No. 94-1091.

908 S.W.2d 85 (1995)

322 Ark. 117

David PERRODIN, Appellant, v. Oley E. ROOKER, Appellee.

Supreme Court of Arkansas.

October 16, 1995.

Attorney(s) appearing for the Case

John Wesley Hall, Jr., Little Rock, for appellant.

Charles A. Brown, Little Rock, for appellee.

JESSON, Chief Justice.

Perrodin filed suit against Rooker alleging that Rooker had committed the torts of malicious prosecution and outrage. The trial court dismissed the action. We affirm the trial court's decision.

This case arises out of an altercation which took place between the parties on February 1, 1991, on a Little Rock parking lot. The complaint which is the subject of this appeal is silent as to the facts giving rise to the incident. However, the pleading does reveal that, at some point after the altercation took place, Rooker swore out an affidavit at the prosecutor's office which resulted in Perrodin being charged with aggravated assault and second degree battery. Perrodin was arrested, appeared in municipal court, and was bound over to circuit court. The case was submitted to a circuit court jury and Perrodin was acquitted of the charges.

Two lawsuits followed. The first was a negligence action filed by Rooker in Pulaski County Circuit Court, Seventh Division. Rooker alleged that he suffered injuries which were proximately caused by Perrodin's negligence. The second lawsuit was filed by Perrodin in Pulaski County Circuit Court, Fifth Division, and attempted to set forth causes of action for malicious prosecution and the tort of outrage. Rooker moved to dismiss on three grounds: 1) the case should have been pursued as a counterclaim in the negligence action; 2) the complaint failed to state facts upon which relief could be granted; and 3) Rooker had probable cause as a matter of law to swear out the warrant against Perrodin. To support his argument on the third point, Rooker attached a municipal court certificate regarding a finding of probable cause, and two pages of testimony which, according to Rooker, was given by an officer "at the probable cause hearing."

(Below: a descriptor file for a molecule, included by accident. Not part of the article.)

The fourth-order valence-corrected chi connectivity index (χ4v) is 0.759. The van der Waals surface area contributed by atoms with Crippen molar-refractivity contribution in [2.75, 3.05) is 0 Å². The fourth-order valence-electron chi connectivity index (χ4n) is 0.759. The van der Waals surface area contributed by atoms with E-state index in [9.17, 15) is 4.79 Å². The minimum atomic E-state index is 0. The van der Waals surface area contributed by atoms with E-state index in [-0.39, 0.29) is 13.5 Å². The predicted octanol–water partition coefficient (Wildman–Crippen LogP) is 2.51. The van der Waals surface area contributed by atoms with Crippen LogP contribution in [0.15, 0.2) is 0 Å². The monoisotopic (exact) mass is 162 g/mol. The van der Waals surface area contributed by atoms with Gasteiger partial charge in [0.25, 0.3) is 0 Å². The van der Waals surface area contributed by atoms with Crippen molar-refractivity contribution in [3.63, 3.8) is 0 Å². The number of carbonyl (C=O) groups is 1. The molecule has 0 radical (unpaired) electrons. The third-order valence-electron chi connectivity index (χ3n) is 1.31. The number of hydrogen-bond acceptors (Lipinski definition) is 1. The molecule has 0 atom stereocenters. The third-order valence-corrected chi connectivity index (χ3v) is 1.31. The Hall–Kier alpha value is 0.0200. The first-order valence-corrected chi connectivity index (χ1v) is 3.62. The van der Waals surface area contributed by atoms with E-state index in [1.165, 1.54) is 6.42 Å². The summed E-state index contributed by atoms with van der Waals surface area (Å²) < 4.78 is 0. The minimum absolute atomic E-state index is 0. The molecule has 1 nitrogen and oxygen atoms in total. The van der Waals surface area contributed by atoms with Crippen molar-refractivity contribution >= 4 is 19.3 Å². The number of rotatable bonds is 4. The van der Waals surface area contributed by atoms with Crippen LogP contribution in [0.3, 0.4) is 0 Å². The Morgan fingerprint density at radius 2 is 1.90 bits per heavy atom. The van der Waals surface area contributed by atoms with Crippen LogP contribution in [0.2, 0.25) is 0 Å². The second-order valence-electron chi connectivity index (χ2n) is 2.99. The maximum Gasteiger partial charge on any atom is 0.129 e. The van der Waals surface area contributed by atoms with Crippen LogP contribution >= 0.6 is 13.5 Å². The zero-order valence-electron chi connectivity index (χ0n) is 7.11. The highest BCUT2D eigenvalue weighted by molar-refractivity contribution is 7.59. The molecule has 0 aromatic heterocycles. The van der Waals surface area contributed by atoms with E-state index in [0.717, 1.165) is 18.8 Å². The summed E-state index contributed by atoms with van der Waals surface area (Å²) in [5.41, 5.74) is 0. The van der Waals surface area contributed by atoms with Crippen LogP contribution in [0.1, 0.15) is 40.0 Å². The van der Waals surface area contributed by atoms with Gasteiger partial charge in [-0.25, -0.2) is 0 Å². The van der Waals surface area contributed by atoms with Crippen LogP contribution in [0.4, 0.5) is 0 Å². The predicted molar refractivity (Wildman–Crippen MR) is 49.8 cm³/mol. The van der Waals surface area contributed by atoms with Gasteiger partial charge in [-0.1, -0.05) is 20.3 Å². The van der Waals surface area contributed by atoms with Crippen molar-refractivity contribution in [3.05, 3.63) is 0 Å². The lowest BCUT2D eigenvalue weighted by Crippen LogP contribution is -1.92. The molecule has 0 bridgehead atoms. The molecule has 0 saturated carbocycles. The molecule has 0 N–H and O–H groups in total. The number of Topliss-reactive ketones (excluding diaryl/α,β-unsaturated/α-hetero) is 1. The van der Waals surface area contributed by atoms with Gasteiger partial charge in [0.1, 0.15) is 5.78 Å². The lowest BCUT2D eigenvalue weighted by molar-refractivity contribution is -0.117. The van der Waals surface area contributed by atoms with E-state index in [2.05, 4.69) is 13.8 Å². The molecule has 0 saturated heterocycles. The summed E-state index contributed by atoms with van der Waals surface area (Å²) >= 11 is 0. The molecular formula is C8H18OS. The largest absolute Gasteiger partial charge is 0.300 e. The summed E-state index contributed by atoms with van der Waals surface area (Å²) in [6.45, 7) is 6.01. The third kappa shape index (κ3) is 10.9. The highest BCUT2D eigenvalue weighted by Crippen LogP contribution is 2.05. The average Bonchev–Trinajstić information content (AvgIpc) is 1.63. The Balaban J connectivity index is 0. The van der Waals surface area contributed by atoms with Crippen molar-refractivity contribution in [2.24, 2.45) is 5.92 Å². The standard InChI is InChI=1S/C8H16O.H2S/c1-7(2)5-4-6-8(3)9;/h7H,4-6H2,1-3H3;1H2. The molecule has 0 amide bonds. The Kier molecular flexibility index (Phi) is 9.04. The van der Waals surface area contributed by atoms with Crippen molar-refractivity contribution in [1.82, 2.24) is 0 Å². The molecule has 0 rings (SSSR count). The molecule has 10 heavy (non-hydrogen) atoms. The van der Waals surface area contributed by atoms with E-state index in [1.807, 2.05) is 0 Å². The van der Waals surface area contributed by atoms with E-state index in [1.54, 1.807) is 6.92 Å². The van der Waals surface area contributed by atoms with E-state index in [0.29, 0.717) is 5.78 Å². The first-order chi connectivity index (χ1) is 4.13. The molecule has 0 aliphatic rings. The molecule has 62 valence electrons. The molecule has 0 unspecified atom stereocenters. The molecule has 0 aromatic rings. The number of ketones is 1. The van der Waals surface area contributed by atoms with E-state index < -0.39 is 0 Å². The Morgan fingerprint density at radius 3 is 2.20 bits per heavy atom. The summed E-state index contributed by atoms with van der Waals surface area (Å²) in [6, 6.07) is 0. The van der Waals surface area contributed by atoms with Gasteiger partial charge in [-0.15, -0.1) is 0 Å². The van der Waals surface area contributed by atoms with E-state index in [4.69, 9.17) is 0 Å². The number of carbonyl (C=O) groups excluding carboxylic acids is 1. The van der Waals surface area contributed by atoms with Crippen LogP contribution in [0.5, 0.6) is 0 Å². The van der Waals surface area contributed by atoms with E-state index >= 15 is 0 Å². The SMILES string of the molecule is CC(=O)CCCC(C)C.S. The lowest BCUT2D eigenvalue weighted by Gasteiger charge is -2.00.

The cases were eventually consolidated, with Perrodin's case being treated as a counterclaim. Once consolidated, the motion to dismiss was granted. The trial judge gave two alternative reasons for his ruling. He stated that dismissal of the complaint was proper under ARCP Rule 12, or that partial summary judgment could be granted pursuant to ARCP Rule 56. In reviewing the judge's order, we note that he considered materials outside the pleadings to reach his finding that probable cause existed as a matter of law, thereby providing a basis for partial summary judgment. Alternatively, he found that a motion to dismiss both counts was proper in that the complaint failed to state sufficient facts to support a cause of action for either malicious prosecution or outrage. Because we agree with the trial judge's conclusion that Perrodin's pleading failed to state facts upon which relief could be granted, we will treat this case as a review of the ruling on the motion to dismiss and will not reach that part of the court's order dealing with partial summary judgment. We also note that the negligence action was subsequently dismissed with prejudice, so the rights of all parties to the case have been concluded.

Perrodin's first amended complaint, which was later converted to a counterclaim, reads, in pertinent part, as follows: